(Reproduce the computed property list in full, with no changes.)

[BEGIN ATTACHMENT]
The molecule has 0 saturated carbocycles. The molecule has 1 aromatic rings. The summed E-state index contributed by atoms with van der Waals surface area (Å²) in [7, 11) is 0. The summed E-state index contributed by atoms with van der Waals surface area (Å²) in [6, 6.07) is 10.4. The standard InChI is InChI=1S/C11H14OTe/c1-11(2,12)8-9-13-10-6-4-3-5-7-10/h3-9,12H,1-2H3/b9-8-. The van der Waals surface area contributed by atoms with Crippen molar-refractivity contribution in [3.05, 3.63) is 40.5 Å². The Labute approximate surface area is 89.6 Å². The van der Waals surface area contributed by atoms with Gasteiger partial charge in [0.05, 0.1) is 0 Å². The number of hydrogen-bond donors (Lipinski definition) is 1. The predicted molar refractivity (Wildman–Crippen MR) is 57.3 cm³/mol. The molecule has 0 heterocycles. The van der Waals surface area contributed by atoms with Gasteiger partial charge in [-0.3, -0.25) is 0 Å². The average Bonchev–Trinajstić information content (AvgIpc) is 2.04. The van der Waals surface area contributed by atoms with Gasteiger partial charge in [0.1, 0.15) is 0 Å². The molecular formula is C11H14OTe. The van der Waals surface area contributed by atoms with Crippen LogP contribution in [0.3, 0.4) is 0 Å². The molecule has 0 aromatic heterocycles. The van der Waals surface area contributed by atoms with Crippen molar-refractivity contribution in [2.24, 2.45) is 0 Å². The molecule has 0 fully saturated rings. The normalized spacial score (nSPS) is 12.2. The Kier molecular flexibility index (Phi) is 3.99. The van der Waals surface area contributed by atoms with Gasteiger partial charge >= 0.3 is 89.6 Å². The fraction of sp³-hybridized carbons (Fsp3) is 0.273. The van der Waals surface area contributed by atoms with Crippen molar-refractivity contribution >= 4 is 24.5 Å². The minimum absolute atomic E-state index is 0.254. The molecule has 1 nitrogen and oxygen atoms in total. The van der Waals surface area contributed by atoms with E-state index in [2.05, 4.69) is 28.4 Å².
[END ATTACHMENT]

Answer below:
The molecule has 0 saturated carbocycles. The molecule has 1 aromatic rings. The summed E-state index contributed by atoms with van der Waals surface area (Å²) in [7, 11) is 0. The summed E-state index contributed by atoms with van der Waals surface area (Å²) in [6, 6.07) is 10.4. The standard InChI is InChI=1S/C11H14OTe/c1-11(2,12)8-9-13-10-6-4-3-5-7-10/h3-9,12H,1-2H3/b9-8-. The van der Waals surface area contributed by atoms with Crippen molar-refractivity contribution in [3.05, 3.63) is 40.5 Å². The Labute approximate surface area is 89.6 Å². The van der Waals surface area contributed by atoms with Gasteiger partial charge in [0.05, 0.1) is 0 Å². The number of hydrogen-bond donors (Lipinski definition) is 1. The predicted molar refractivity (Wildman–Crippen MR) is 57.3 cm³/mol. The molecule has 0 heterocycles. The van der Waals surface area contributed by atoms with Gasteiger partial charge in [-0.3, -0.25) is 0 Å². The average Bonchev–Trinajstić information content (AvgIpc) is 2.04. The van der Waals surface area contributed by atoms with Gasteiger partial charge in [0.1, 0.15) is 0 Å². The molecular formula is C11H14OTe. The van der Waals surface area contributed by atoms with Crippen LogP contribution in [0.3, 0.4) is 0 Å². The molecule has 0 aromatic heterocycles. The van der Waals surface area contributed by atoms with Crippen molar-refractivity contribution in [2.24, 2.45) is 0 Å². The molecule has 0 fully saturated rings. The normalized spacial score (nSPS) is 12.2. The Kier molecular flexibility index (Phi) is 3.99. The van der Waals surface area contributed by atoms with Gasteiger partial charge >= 0.3 is 89.6 Å². The fraction of sp³-hybridized carbons (Fsp3) is 0.273. The van der Waals surface area contributed by atoms with Crippen molar-refractivity contribution >= 4 is 24.5 Å². The minimum absolute atomic E-state index is 0.254. The molecule has 1 nitrogen and oxygen atoms in total. The van der Waals surface area contributed by atoms with E-state index in [2.05, 4.69) is 28.4 Å².